Friends, Customers, Collectors!
It's Sunday morning here in Tokyo, and in a few minutes (literally!) I'll be heading out the door to take the train downtown for the final day of this year's exhibition. This is my 20th show in Tokyo, and is the first one that is being held in a Ginza gallery. I had the first few exhibitions in a very small local gallery, then used a very nice one in Shinjuku for a number of years, until it closed, forcing me to search elsewhere. After a few times exhibiting in Yurakucho, I decided to finally 'take the plunge' and hold this year's show right in the heart of Tokyo's main gallery district.
It has been a very interesting experience. None of the galleries that I have previously used opened directly onto the street; they were 'hidden' inside larger buildings. So this is the first time that I have been able to see the stream of people passing by back and forth. Now a woodblock print exhibition is not a very exciting 'attraction', so of course far and away most of the passers-by do just that - they pass by.
At first, I enjoyed standing in the front window watching the people go by, but as nobody ever came in while I was standing there, I started to think that perhaps it would be better if I stayed in the back of the room, out of sight. But it doesn't make much of a difference; not one in a hundred - far less actually - even so much as turns towards the windows to see what is there.
But although the exhibition hasn't proved to be a big 'draw' for the general public, it has still been quite busy. Many of the collectors and fans of my work make it a habit to drop by my exhibitions whenever they can; it's really the only chance we have to see each other and kind of 'catch up'. Because I regularly send out a newsletter, the collectors always know pretty much what I am up to, but of course I have no reciprocal knowledge of their activities.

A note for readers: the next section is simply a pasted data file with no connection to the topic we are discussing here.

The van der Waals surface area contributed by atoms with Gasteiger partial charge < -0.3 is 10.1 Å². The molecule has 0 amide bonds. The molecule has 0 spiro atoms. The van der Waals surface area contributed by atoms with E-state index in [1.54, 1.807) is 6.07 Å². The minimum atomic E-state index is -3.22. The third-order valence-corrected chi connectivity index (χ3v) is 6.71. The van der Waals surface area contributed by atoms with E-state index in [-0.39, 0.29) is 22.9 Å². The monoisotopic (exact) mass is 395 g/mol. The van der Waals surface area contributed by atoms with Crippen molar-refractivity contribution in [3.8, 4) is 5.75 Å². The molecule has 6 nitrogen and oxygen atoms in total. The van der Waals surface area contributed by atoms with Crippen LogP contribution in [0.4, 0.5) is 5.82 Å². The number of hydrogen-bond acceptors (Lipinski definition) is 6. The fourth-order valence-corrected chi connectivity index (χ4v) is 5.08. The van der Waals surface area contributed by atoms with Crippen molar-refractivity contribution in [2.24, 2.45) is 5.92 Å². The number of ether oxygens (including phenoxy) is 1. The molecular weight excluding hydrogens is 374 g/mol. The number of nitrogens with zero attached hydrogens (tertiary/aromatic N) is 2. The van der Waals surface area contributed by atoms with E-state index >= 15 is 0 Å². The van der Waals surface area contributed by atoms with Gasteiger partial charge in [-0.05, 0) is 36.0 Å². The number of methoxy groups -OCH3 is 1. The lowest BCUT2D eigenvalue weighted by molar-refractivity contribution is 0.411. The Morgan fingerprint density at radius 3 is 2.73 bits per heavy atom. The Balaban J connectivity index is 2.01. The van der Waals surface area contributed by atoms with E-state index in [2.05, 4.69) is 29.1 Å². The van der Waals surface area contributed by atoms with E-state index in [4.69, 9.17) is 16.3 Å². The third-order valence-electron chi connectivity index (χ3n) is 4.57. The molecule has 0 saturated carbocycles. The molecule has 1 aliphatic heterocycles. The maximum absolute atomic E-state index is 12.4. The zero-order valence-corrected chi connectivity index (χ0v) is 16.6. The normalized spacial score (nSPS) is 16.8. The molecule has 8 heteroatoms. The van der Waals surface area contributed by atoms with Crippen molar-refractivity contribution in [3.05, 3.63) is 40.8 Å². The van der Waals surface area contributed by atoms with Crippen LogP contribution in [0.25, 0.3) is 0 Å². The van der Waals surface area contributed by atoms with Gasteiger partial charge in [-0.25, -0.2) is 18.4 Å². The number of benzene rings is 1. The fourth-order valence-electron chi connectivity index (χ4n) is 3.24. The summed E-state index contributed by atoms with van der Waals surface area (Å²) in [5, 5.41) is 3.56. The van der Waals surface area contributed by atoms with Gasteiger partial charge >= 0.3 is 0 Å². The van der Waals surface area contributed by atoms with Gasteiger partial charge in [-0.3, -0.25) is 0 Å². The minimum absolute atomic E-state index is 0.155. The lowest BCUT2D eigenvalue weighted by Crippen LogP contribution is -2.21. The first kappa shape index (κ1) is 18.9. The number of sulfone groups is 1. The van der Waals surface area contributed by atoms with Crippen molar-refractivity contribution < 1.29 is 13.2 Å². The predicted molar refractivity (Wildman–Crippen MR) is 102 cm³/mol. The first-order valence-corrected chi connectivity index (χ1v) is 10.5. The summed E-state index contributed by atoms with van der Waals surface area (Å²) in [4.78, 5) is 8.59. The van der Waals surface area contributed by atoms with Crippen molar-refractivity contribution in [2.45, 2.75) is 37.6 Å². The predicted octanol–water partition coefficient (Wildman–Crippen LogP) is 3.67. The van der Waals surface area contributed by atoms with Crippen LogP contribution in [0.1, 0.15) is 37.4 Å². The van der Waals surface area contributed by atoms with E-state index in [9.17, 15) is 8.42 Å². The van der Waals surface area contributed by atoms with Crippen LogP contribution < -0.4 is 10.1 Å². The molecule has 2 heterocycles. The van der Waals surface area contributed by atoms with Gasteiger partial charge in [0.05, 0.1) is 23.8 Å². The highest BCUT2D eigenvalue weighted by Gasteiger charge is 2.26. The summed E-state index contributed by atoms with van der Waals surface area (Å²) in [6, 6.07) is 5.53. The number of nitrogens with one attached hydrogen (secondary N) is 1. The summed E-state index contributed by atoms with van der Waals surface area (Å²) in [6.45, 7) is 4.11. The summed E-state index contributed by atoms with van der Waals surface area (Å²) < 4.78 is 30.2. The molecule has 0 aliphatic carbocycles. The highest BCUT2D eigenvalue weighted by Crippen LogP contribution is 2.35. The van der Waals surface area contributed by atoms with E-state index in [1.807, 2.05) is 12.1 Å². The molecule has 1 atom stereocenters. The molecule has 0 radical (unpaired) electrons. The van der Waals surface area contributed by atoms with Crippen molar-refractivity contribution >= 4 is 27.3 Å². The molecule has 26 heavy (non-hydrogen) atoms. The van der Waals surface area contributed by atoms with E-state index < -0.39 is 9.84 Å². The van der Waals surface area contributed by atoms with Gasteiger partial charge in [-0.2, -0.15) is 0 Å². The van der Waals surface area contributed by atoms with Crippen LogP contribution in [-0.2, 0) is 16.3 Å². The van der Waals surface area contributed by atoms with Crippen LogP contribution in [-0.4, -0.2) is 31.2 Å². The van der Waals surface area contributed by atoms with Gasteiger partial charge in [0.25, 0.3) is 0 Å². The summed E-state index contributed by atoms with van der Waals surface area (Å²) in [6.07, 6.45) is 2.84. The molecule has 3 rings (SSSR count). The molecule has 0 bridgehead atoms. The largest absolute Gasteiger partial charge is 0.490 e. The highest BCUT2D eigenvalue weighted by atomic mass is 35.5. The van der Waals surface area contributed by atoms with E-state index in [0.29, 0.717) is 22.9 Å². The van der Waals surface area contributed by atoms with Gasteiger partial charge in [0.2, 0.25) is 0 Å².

What kind of things do I learn? Much of it is just casual 'news': Akemi-san gave me an update on where her daughters are at in school, Tomomi-san told me that she has gone back to university to get certification as a language teacher, and yesterday I heard about the rock climbing activities in the Yoshizawa family for the first time! Sometimes the news is more serious, as it was yesterday afternoon when I learned of the recent passing of one of the printers in the traditional craftsmen's association.
The guests and I end up talking about anything and everything ... except woodblock prints! That's a bit of an exaggeration of course, as most of them do ask some questions about the prints they have received, and I am always eager to hear their impressions of the work. As you might guess though, I never hear anything negative in such comments; everybody is far too polite for that. If I want good solid criticism, this isn't the place for me to find it!
The gallery floor is also the place where some of the collectors decide to let me know that they would like to continue collecting, by telling me "The plan for the next series looks interesting; please continue sending us the prints." I am of course very happy when they do, and not just because I am getting an order for prints. In my eyes, a 'repeat customer' is far more gratifying than a new one. These people have 'tried it', they 'like it', and they want more. So when I send out those prints I know they are going to a good home. For someone in my line of work, it doesn't get any better than that.
But now I have to run for the train, for the final day of this fun - trying to remember names and faces as people stroll in the door, and then getting reacquainted with these people who are feeding me!
Story #223, April 4 2010
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